Amnesty International has launched its most recent report on Death sentences and executions in 2014. In their annual report they publish the minimum figures of recorded death sentences and executions that they are able to verify. For producing a Worldmapper-style cartogram, absolute numbers are essential of course, which requires some decisions to be made which numbers go into the map transformation. For the following two maps, showing the death penalty executions and sentences in 2014, the minimum figures of validated cases provided in the report were used, or, where these were not stated, the estimated figures as stated in the report were used instead (China was set to 1000 to not dominate the cartogram entirely, even if the number is believed to be much higher than that). The maps therefore need to be seen as a general picture of the state of death penalty in the world, rather than the exact reality. As stated by Amnesty, “the real number of people executed is much higher. There are no figures for China, for example, which is believed to execute more people than the rest of the world put together. Other countries like Belarus also execute prisoners in secret, often without informing the detainees’ relatives or lawyers.”
“Life expectancy equals the average number of years a person born in a given country would live if mortality rates at each age were to remain constant in the future.” (Wikipedia)
Depending on the exact sources, global life expectancy currently lies at approximately 71 years although a global estimate tells very little about the differences between the countries. What applies to every country is the fact that women, on average, live longer than men.
The following map shows the distribution of life expectancies based on national-level data as documented in the 2014 revision of the Human Development Report displayed on a gridded population cartogram in which every human gets an equal amount of space:
Last week the International Consortium of Investigative Journalists (ICIJ), a team of journalists from 45 countries, published leaked information about secret bank accounts at the Swiss branch of HSBC Private Bank.
The over 60,000 files relate to accounts holding more than $100 billion in total and provide information about more than 100,000 clients, their accounts and the amounts of money hidden in Switzerland, far away from their national tax authorities. The data was first given to the French government and the newspaper ‘Le Monde’ in 2008 already by a whistle-blower from HSBC and later shared with the ICIJ.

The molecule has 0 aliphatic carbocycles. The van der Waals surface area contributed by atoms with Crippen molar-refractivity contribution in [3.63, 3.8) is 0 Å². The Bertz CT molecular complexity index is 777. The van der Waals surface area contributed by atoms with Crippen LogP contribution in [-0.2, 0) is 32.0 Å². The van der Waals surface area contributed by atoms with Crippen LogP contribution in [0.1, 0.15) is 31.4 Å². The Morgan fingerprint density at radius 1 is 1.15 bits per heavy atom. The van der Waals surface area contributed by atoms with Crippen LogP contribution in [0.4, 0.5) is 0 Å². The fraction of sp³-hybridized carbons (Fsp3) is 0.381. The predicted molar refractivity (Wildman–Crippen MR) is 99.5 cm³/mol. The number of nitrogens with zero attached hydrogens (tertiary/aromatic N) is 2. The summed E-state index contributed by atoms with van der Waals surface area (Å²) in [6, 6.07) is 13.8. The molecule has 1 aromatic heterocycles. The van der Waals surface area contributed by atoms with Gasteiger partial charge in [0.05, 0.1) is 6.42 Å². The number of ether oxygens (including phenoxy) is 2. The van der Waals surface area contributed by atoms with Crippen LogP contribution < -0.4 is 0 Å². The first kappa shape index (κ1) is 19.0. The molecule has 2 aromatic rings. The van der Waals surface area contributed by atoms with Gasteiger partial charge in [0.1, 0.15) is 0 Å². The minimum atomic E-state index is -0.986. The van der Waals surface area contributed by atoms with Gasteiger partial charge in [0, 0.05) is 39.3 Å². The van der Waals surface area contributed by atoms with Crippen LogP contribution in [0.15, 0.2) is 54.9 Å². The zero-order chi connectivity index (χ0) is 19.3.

The two cartograms shown on this page reveal the global picture that emerges from the leaked data: They show the countries of the world resized according to the total number of clients and the absolute value of their accounts allocated to their respective country of origin:
While ‘sustainability’ is in everyone’s mouth – from academia to politics – few are aware that the term was originally shaped in relation to the early days of modern forestry: In the early 18th century, Hans Carl von Carlowitz coined the German word ‘Nachhaltigkeit’ which in a simplified way meant to ensure that enough trees were replanted to ensure the long-term existence of wood supplies (from where the term found its way into its broader meaning that we use it for today). While wood has for a long time been an important resource, it todays is also an important global trade product. In 2007 the FAO stated that “over the last 20 years international trade of forest products […] increased from US$60 billion to US$257 billion, an average annual growth of 6.6%.”
The following cartograms show different aspects related to forestry, including the production of wood for economic activity, the consumption of wood and wood-related products (such as paper), as well as global exports and imports of this (using data for 2011 by FAOstat):
On December 26, 2004, at 7:58 am local time an undersea earthquake with a magnitude of 9.1 approximately 160 km west of the shores of Sumatra (Indonesia) and 30 km below the sea surface triggered tsunamis in the Indian Ocean. They hit the coasts of countries East and West of the epicenter, among them Indonesia, Sri Lanka, India, Thailand, the Maldives, the Seychelles, Myanmar, Malaysia, Bangladesh and reaching as far as Somalia and Tanzania on the African coastline over 6000 km away.
The coastal populations of the affected countries were hit the hardest, suffering deaths, injuries, displacement and the destruction of their livelihoods. Indonesia was affected most, with an estimated number of 170,000 casualties and approximately 500,000 displaced people. The following cartogram shows the distribution of the estimated 230,273 deaths allocated to the country where the deaths occurred, making each country as large as its total share of the people who dies at the 2004 Boxing Day Tsunami:
The first two chapters of the Gospel of Luke in the Bible state that the birth of Jesus took place at the time of the census: “In those days a decree went out from Emperor Augustus that all the world should be registered. This was the first registration and was taken while Quirinius was governor of Syria. All went to their own towns to be registered.”
Believing in the religious background of the nativity story or not, evidence for the Census of Quirinius following Caesar Augustus’ decree exists beyond the bible. However, despite all recent initiatives to open up public data, the Census results of back then have not seen the light of day…until now!
This Christmas we can reveal the results of the Census of Quirinius following a freedom of information request to the Roman Empire (well, and following some more in-depth analysis within the Worldmapper project using Angus Maddisons studies). This is how the world looked in the year 1 CE (3761 Hebrew calendar, 18.104.22.168.3 Mayan calendar, 544 Buddhist calendar):
Wishing everyone a happy new year!